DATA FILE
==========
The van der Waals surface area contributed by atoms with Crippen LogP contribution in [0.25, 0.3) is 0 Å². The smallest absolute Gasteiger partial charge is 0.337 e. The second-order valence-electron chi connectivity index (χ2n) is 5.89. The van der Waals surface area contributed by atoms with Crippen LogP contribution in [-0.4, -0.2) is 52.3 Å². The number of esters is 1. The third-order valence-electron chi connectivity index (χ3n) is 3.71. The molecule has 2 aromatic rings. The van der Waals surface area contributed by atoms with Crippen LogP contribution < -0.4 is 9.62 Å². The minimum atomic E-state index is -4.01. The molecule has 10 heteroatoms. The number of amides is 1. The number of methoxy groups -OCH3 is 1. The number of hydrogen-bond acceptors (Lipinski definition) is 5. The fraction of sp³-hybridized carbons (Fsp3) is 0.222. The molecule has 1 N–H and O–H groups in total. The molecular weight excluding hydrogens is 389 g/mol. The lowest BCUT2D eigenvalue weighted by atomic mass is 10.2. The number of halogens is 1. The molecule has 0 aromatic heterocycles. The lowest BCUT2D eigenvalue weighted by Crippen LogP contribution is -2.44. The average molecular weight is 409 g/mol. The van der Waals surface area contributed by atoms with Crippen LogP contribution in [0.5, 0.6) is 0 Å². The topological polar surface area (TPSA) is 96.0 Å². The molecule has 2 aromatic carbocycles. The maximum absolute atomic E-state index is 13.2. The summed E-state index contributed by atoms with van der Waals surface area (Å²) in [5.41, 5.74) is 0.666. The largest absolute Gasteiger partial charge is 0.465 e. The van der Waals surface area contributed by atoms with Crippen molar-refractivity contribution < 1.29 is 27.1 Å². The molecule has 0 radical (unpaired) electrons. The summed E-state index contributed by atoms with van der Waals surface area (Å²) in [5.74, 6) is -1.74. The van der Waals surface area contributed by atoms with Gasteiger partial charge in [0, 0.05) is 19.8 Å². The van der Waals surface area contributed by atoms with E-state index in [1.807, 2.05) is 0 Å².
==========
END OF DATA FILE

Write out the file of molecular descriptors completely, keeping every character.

The van der Waals surface area contributed by atoms with Crippen LogP contribution in [0.25, 0.3) is 0 Å². The smallest absolute Gasteiger partial charge is 0.337 e. The second-order valence-electron chi connectivity index (χ2n) is 5.89. The van der Waals surface area contributed by atoms with Crippen LogP contribution in [-0.4, -0.2) is 52.3 Å². The number of esters is 1. The third-order valence-electron chi connectivity index (χ3n) is 3.71. The molecule has 2 aromatic rings. The van der Waals surface area contributed by atoms with Crippen LogP contribution < -0.4 is 9.62 Å². The minimum atomic E-state index is -4.01. The molecule has 10 heteroatoms. The number of amides is 1. The number of methoxy groups -OCH3 is 1. The number of hydrogen-bond acceptors (Lipinski definition) is 5. The fraction of sp³-hybridized carbons (Fsp3) is 0.222. The molecule has 1 N–H and O–H groups in total. The molecular weight excluding hydrogens is 389 g/mol. The lowest BCUT2D eigenvalue weighted by atomic mass is 10.2. The number of halogens is 1. The molecule has 0 aromatic heterocycles. The lowest BCUT2D eigenvalue weighted by Crippen LogP contribution is -2.44. The average molecular weight is 409 g/mol. The van der Waals surface area contributed by atoms with Crippen LogP contribution in [0.5, 0.6) is 0 Å². The topological polar surface area (TPSA) is 96.0 Å². The molecule has 2 aromatic carbocycles. The maximum absolute atomic E-state index is 13.2. The summed E-state index contributed by atoms with van der Waals surface area (Å²) in [5.41, 5.74) is 0.666. The largest absolute Gasteiger partial charge is 0.465 e. The van der Waals surface area contributed by atoms with Crippen molar-refractivity contribution < 1.29 is 27.1 Å². The molecule has 0 radical (unpaired) electrons. The summed E-state index contributed by atoms with van der Waals surface area (Å²) in [5.74, 6) is -1.74. The van der Waals surface area contributed by atoms with Gasteiger partial charge in [0, 0.05) is 19.8 Å². The van der Waals surface area contributed by atoms with E-state index in [1.807, 2.05) is 0 Å².